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Purdue hopes to add a familiar name to 2021 class

Purdue hopes to add a familiar name to 2021 class

Brian Waddell hadn’t heard all that much from Purdue the past few months, making the call he received from Matt Painter earlier this week a bit of an eye-opener.

Just days after the senior from Carmel High School led the Greyhounds to a state championship, Painter was calling the son of former Boilermaker teammate Matt Waddell to offer a scholarship.

“I hadn’t really talked to Coach Painter much over the past year, maybe a few text messages here and there,” Brian Waddell said. “That was the first time I’d talked to him on the phone a little bit and he told me about the transfers. He told me he’d been watching me play throughout the year and he ended up giving me the offer.”

Purdue did lose two scholarship players to transfer, as forward Aaron Wheeler and more notably (because his scholarship would have been a multi-year one from here on out) center Emmanuel Dowuona.

So while everyone in college basketball combs the transfer portal for late adds, Painter looked right down the road, essentially, to a familiar program, and a familiar household. Matt Waddell played for Gene Keady from 1992-95, overlapping for a few years with Painter (1990-93).

Immediate help, though, may not be the best way to describe It.

Painter offered the scholarship to Waddell with the caveat that if he accepted, he’d redshirt as a freshman next season.

He wouldn’t play at Purdue right away, but that didn’t deter Painter.

“He thought the way I play, and the way Carmel plays, kind of complemented the way they play,” Waddell said. “That I know about everything you have to do to be able to win and how I’ve been around a winning atmosphere the past four years and how I’ve been able to do a lot of small things beside just making shots (to win).”

So now what?

The 6-foot-7, 175-pound Waddell has a group of low- and mid-major suitors who’ve been recruiting him for quite some time, with continued interest from Loyola, as well. Wright State, Incarnate Word and Miami (Ohio) are some of those who’ve offered and prioritized him.

He goes way back with Purdue, though.

“Since I was a kid, it was always kind of my dream, imagining playing in Mackey through college,” Waddell said. “I was really excited about (the offer). It felt like something I’d been working for my whole life.”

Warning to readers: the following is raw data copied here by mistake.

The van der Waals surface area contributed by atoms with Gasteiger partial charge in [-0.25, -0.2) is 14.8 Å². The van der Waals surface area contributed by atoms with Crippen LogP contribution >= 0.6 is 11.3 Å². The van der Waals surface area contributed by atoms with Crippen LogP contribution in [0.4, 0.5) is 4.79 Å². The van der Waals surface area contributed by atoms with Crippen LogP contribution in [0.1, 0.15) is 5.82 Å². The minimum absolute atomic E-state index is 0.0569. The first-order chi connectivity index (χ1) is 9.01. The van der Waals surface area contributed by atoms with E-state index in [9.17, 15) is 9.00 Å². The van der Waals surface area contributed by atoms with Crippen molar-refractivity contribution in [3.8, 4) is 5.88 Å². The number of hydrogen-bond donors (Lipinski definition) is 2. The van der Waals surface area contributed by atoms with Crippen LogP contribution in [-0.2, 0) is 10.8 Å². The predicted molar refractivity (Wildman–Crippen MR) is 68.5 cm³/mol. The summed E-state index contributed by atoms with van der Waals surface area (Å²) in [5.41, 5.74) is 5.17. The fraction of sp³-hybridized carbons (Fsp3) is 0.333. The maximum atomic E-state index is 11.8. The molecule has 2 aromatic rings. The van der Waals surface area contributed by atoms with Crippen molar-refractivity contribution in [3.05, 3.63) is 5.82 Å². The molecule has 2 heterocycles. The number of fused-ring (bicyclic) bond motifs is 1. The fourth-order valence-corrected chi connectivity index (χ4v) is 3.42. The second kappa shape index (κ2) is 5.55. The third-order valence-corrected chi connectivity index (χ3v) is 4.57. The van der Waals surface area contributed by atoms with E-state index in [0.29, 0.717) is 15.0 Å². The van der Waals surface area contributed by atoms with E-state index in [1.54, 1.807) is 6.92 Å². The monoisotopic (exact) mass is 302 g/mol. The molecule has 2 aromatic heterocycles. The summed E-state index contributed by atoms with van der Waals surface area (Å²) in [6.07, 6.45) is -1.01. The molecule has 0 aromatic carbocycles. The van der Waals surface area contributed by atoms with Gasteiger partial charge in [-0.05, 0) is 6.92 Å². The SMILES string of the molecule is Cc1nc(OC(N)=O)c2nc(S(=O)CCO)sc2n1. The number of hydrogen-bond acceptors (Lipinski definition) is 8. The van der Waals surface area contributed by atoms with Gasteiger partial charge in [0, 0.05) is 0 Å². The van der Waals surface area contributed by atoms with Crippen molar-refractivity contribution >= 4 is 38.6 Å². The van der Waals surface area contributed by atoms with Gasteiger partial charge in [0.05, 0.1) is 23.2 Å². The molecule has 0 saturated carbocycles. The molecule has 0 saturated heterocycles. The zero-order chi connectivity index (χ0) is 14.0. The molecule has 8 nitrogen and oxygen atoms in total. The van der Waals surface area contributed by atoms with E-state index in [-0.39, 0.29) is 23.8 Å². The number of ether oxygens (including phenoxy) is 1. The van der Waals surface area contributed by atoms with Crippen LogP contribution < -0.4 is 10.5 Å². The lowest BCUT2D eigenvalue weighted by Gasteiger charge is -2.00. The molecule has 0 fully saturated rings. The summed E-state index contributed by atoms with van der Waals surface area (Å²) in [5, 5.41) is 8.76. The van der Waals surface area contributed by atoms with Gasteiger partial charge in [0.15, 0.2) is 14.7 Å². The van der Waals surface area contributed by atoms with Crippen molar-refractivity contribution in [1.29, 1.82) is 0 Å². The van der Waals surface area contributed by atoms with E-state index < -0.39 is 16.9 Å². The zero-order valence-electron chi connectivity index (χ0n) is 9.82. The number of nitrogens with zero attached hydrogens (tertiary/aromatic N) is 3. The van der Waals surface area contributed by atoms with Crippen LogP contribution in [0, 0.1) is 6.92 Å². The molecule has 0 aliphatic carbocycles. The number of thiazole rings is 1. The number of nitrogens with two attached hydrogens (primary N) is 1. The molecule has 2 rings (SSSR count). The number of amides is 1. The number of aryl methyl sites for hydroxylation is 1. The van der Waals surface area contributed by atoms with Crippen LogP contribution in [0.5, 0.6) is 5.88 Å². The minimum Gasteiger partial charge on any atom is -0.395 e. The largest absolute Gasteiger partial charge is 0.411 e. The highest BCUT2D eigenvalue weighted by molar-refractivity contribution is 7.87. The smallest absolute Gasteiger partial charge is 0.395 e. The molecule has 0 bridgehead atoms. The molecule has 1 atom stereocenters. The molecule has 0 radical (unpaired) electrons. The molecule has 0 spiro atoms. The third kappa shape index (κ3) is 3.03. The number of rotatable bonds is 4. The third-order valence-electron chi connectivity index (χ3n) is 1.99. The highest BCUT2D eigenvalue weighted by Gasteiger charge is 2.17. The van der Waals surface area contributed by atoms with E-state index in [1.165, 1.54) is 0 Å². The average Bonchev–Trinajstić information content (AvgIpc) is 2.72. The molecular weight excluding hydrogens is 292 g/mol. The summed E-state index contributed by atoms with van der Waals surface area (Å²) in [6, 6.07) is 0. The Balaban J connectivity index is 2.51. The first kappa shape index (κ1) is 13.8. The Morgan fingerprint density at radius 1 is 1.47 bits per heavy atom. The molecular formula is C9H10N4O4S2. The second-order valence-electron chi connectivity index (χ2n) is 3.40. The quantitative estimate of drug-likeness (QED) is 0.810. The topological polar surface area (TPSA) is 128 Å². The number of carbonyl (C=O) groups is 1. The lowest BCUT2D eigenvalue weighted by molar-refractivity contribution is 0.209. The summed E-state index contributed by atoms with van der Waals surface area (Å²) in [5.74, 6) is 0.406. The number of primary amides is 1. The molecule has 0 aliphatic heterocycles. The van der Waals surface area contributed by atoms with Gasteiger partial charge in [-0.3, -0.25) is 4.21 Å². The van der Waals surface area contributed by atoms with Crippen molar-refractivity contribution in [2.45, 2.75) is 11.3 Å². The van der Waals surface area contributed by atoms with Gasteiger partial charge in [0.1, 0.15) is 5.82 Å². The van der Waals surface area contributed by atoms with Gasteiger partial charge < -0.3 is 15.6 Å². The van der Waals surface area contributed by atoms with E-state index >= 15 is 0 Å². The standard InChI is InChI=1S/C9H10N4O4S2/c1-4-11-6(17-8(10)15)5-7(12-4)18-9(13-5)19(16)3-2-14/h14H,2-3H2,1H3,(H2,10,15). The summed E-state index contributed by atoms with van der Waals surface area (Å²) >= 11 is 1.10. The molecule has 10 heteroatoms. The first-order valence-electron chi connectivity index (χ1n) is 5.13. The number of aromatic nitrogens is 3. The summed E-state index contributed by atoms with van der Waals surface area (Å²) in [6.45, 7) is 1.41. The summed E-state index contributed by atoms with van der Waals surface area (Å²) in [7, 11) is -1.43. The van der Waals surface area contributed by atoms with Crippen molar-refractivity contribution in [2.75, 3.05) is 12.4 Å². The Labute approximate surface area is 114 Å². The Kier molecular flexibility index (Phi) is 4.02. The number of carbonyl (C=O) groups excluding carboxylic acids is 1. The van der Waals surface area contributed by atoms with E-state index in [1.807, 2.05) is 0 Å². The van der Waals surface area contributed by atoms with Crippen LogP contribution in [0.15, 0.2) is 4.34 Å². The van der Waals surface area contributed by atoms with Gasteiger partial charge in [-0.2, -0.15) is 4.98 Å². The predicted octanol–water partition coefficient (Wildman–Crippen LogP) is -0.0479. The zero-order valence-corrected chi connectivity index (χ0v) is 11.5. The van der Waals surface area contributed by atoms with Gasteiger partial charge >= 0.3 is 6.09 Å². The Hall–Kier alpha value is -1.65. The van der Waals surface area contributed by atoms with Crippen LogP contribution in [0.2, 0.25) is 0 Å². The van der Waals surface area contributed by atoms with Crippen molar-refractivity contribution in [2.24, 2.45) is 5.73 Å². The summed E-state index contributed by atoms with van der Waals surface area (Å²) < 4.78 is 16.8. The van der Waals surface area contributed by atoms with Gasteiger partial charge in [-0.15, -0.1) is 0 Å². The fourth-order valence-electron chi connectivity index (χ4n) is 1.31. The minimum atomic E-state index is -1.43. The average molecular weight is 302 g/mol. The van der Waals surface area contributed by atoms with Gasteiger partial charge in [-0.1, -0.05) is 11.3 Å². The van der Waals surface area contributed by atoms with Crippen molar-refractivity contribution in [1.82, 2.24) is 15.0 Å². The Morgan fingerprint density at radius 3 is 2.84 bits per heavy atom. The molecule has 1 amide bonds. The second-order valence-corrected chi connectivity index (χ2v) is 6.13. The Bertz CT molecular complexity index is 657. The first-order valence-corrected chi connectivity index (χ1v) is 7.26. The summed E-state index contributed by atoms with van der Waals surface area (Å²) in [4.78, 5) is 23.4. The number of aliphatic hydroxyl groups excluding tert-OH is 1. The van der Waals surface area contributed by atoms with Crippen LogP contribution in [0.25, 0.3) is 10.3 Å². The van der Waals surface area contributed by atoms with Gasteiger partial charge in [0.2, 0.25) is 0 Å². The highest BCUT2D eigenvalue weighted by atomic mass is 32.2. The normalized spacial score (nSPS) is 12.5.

That said, Waddell says he won’t rush into anything. The NCAA’s spring signing period starts next Wednesday, but runs through the summer.

“It’s definitely going to be something that’s going to be hard to turn down, but that doesn’t necessarily mean I’m going to commit right away to it,” Waddell said of Purdue. “I’m still going to weigh out my options — I have a couple good options out there — and think about whether I want to go into a program and play right away and be a big part of the team or if I want to wait it out and play at Purdue on a bigger stage. I still have a lot to think about. It definitely changes how I think about things.”

As a senior this season, Waddell averaged around 15-and-a-half points and six rebounds. He shot well north of 70 percent from the field and made around 40 percent of his three-pointers. In this past weekend’s Class 4A state title game in Indianapolis — presumably the performance that pushed Painter over the edge to offering, given the timing — Waddell scored a game-high 20 points on just 10 shots, along with 10 rebounds, as Carmel beat Lawrence North 51-46 in overtime.

Waddell is a tall and rangy wing sort of player, with guard skills and a forward’s dimensions. He’s an accomplished long-range shooter and highly regarded for his basketball savvy, among other things, considered a fringe candidate for the state’s Mr. Basketball award.

Where his ultimate role lies at the next level may remain to be seen. Part of the reason Purdue intends to redshirt Waddell is to give him a chance to add size and strength, which could clarify his best fit long-term.

“I think I’m pretty versatile,” Waddell said. “This year I was more like a forward who’d step out and shoot a bit, so kind of like a forward-wing. Transitioning to college, I think getting stronger and gaining a little weight, I think I could move up to like a 3 and play around the outside a little more.”

In Waddell, Purdue seems to see the sort of things in Waddell that it long ago saw in fellow Carmel star Ryan Cline.

“Pretty much the IQ thing,” Waddell said of what coaches have been drawn to about him. “Being able to read screens and read cuts and how the defense is playing you, and that factors into everything. … Just having that IQ will fuel the rest of your game.”

Should Purdue land Waddell, he would join prior signees Caleb Furst and Trey Kaufman-Renn, themselves prime Mr. Basketball candidates. Should Purdue land Waddell, it would sign players off Indiana’s 2A, 3A and 4A championship teams this year, not to mention roughly a quarter of this year’s expected Indiana All-Star team.